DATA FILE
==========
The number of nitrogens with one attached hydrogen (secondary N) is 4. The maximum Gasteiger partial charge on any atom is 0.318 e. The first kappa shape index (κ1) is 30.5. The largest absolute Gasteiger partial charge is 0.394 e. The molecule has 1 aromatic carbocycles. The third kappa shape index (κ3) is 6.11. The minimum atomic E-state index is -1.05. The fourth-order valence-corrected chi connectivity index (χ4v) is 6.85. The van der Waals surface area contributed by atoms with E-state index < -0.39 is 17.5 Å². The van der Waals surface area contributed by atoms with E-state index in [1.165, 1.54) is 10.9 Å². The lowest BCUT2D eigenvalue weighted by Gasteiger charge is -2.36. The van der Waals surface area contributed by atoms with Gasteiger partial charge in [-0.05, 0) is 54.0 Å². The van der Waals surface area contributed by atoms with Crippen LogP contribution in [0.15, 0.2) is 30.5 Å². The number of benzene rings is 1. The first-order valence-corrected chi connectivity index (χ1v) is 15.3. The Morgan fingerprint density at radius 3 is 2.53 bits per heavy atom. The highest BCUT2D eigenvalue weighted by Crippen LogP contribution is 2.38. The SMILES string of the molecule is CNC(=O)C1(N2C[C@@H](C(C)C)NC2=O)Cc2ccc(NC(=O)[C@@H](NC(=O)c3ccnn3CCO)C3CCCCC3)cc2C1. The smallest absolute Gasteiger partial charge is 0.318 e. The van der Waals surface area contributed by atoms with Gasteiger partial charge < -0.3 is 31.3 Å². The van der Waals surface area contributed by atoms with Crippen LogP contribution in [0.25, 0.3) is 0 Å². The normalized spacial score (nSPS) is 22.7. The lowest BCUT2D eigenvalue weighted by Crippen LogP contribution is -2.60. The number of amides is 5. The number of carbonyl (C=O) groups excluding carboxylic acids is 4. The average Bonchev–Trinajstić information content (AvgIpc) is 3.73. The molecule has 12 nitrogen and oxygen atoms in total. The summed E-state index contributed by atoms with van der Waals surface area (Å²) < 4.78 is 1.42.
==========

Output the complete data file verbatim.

The number of nitrogens with one attached hydrogen (secondary N) is 4. The maximum Gasteiger partial charge on any atom is 0.318 e. The first kappa shape index (κ1) is 30.5. The largest absolute Gasteiger partial charge is 0.394 e. The molecule has 1 aromatic carbocycles. The third kappa shape index (κ3) is 6.11. The minimum atomic E-state index is -1.05. The fourth-order valence-corrected chi connectivity index (χ4v) is 6.85. The van der Waals surface area contributed by atoms with E-state index < -0.39 is 17.5 Å². The van der Waals surface area contributed by atoms with E-state index in [1.165, 1.54) is 10.9 Å². The lowest BCUT2D eigenvalue weighted by Gasteiger charge is -2.36. The van der Waals surface area contributed by atoms with Gasteiger partial charge in [-0.05, 0) is 54.0 Å². The van der Waals surface area contributed by atoms with Crippen LogP contribution in [0.15, 0.2) is 30.5 Å². The number of benzene rings is 1. The first-order valence-corrected chi connectivity index (χ1v) is 15.3. The Morgan fingerprint density at radius 3 is 2.53 bits per heavy atom. The highest BCUT2D eigenvalue weighted by Crippen LogP contribution is 2.38. The SMILES string of the molecule is CNC(=O)C1(N2C[C@@H](C(C)C)NC2=O)Cc2ccc(NC(=O)[C@@H](NC(=O)c3ccnn3CCO)C3CCCCC3)cc2C1. The smallest absolute Gasteiger partial charge is 0.318 e. The van der Waals surface area contributed by atoms with Gasteiger partial charge < -0.3 is 31.3 Å². The van der Waals surface area contributed by atoms with Crippen LogP contribution in [0.25, 0.3) is 0 Å². The normalized spacial score (nSPS) is 22.7. The lowest BCUT2D eigenvalue weighted by Crippen LogP contribution is -2.60. The number of amides is 5. The number of carbonyl (C=O) groups excluding carboxylic acids is 4. The average Bonchev–Trinajstić information content (AvgIpc) is 3.73. The molecule has 12 nitrogen and oxygen atoms in total. The summed E-state index contributed by atoms with van der Waals surface area (Å²) < 4.78 is 1.42.